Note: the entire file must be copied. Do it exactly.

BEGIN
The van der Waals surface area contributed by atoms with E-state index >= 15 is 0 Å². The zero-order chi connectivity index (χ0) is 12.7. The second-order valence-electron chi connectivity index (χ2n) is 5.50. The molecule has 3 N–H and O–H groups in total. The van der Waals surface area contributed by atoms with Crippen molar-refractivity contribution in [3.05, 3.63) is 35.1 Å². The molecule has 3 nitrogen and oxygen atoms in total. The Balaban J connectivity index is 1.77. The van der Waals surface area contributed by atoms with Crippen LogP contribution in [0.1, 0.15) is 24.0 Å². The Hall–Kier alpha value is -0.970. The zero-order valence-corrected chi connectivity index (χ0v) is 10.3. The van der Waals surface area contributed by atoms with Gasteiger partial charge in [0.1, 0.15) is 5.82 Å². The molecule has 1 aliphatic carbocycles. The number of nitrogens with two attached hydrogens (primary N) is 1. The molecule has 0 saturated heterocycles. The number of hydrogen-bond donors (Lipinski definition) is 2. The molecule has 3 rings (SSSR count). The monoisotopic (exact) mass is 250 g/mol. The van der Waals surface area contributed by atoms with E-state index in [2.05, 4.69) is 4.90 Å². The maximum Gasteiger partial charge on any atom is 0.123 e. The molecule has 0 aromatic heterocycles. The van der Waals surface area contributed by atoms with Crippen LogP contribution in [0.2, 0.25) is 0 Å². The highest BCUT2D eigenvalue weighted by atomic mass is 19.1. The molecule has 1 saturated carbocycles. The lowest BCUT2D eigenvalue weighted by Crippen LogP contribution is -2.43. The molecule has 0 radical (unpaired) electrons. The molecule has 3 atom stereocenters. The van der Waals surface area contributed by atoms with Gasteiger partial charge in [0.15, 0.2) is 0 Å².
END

The van der Waals surface area contributed by atoms with E-state index >= 15 is 0 Å². The zero-order chi connectivity index (χ0) is 12.7. The second-order valence-electron chi connectivity index (χ2n) is 5.50. The molecule has 3 N–H and O–H groups in total. The van der Waals surface area contributed by atoms with Crippen molar-refractivity contribution in [3.05, 3.63) is 35.1 Å². The molecule has 3 nitrogen and oxygen atoms in total. The Balaban J connectivity index is 1.77. The van der Waals surface area contributed by atoms with Crippen LogP contribution in [0.1, 0.15) is 24.0 Å². The Hall–Kier alpha value is -0.970. The zero-order valence-corrected chi connectivity index (χ0v) is 10.3. The van der Waals surface area contributed by atoms with Gasteiger partial charge in [0.1, 0.15) is 5.82 Å². The molecule has 1 aliphatic carbocycles. The number of nitrogens with two attached hydrogens (primary N) is 1. The molecule has 0 saturated heterocycles. The number of hydrogen-bond donors (Lipinski definition) is 2. The molecule has 3 rings (SSSR count). The monoisotopic (exact) mass is 250 g/mol. The van der Waals surface area contributed by atoms with E-state index in [2.05, 4.69) is 4.90 Å². The maximum Gasteiger partial charge on any atom is 0.123 e. The molecule has 0 aromatic heterocycles. The van der Waals surface area contributed by atoms with Crippen LogP contribution in [0.2, 0.25) is 0 Å². The highest BCUT2D eigenvalue weighted by atomic mass is 19.1. The molecule has 1 saturated carbocycles. The lowest BCUT2D eigenvalue weighted by Crippen LogP contribution is -2.43. The molecule has 0 radical (unpaired) electrons. The molecule has 3 atom stereocenters. The van der Waals surface area contributed by atoms with Gasteiger partial charge in [0.15, 0.2) is 0 Å².